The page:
• 7. Skill-building on factoring and multiplying binomials. There are a million blog posts out there on factoring, but there’s one little thing I do that seems to make it better for weaker students. I teach factoring when a>1 first, with the box method, and then teach a=1 as a special case to students after they show they can handle the a>1 case. Making the transition in this direction seems to be much easier than in the reverse direction.
• 8. Introduction to Standard Form: When you multiply binomials, the x2  represents the acceleration. The lesson is adapted from one I’ve already written about here. The Desmos activity linked within the post is the key that brings it all together — kids are always successful discovering the correct way to rearrange the dots into a square to calculate the the total number without adding them up.
• Note: This used to be my lesson 7. But as I continue tinkering with this quadratics unit, I’ve realized the key content of the lesson is the different role that the quadratic and linear terms play in standard form. So I think this is best as the intro to Standard Form.

## 4 thoughts on “Teaching Quadratics for Meaning”

1. One thing I love is that vertex form just sort of pops out of factored form. y = (x + 2)(x + 2) only has one root, so it has to be just touching the x-axis. And then we can apply those same vertical shifts that you make explicit as well. Not as useful for your project, but very useful for students!

A lot of the New Visions materials are adaptable for my quadratics unit, I don’t know if they’d be useful for your’s.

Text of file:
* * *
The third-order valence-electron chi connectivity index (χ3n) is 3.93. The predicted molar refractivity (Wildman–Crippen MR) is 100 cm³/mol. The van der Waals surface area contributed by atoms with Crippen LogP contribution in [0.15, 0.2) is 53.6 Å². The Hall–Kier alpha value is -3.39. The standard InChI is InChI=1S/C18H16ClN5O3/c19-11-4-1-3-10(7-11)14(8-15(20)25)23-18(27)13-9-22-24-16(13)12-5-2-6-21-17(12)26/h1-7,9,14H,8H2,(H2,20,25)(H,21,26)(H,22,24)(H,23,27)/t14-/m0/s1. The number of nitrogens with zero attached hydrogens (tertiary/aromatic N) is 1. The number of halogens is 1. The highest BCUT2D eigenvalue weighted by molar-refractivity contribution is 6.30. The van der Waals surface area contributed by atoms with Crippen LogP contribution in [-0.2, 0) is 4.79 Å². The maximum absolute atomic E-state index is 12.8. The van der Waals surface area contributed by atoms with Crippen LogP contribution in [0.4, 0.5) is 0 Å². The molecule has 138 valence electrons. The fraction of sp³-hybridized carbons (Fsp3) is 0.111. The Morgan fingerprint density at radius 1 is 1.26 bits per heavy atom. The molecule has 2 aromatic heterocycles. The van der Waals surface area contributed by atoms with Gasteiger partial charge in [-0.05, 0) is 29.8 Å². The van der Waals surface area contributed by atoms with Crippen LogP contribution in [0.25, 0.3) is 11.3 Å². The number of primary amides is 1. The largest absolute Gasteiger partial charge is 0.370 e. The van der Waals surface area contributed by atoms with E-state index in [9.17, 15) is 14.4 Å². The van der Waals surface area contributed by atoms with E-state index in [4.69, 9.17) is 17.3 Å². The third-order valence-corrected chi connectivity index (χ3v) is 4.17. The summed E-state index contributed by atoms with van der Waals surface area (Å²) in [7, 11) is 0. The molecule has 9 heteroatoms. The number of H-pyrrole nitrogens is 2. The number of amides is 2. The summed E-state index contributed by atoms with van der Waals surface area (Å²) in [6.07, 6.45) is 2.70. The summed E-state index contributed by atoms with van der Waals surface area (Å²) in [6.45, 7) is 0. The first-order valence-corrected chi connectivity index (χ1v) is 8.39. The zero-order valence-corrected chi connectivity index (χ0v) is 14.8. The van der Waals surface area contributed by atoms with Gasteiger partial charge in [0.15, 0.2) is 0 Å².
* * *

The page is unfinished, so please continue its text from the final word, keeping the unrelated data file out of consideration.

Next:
1. I never thought about it that way before — that putting a parabola in vertex form means taking a parabola that’s barely touching the x-axis and shifting it around until it matches the parabola you are trying to model. As long as the coefficient “a” matches as well, the final parabolas will be the same. I always thought about transforming to vertex form in terms of completing the square. This way is so much more natural. Wow.

I still have to make my way through the New Visions curriculum in detail this summer. I’ve skimmed already. Glad you’re liking it.

2. Ahh, more importantly, I see you are saying I could be introducing vertex form after my Lesson 3 or 4.

1. Yeah! It’s my first time teaching quadratics deeply in a few years and I’ve really loved how my kids can use either vertex or factored form in a lot of situations.

And, once you can see both perspectives, the equivalence between x^2 – 9 and (x+ 3)(x – 3) comes out as a graphical truth before it’s an algebraic one…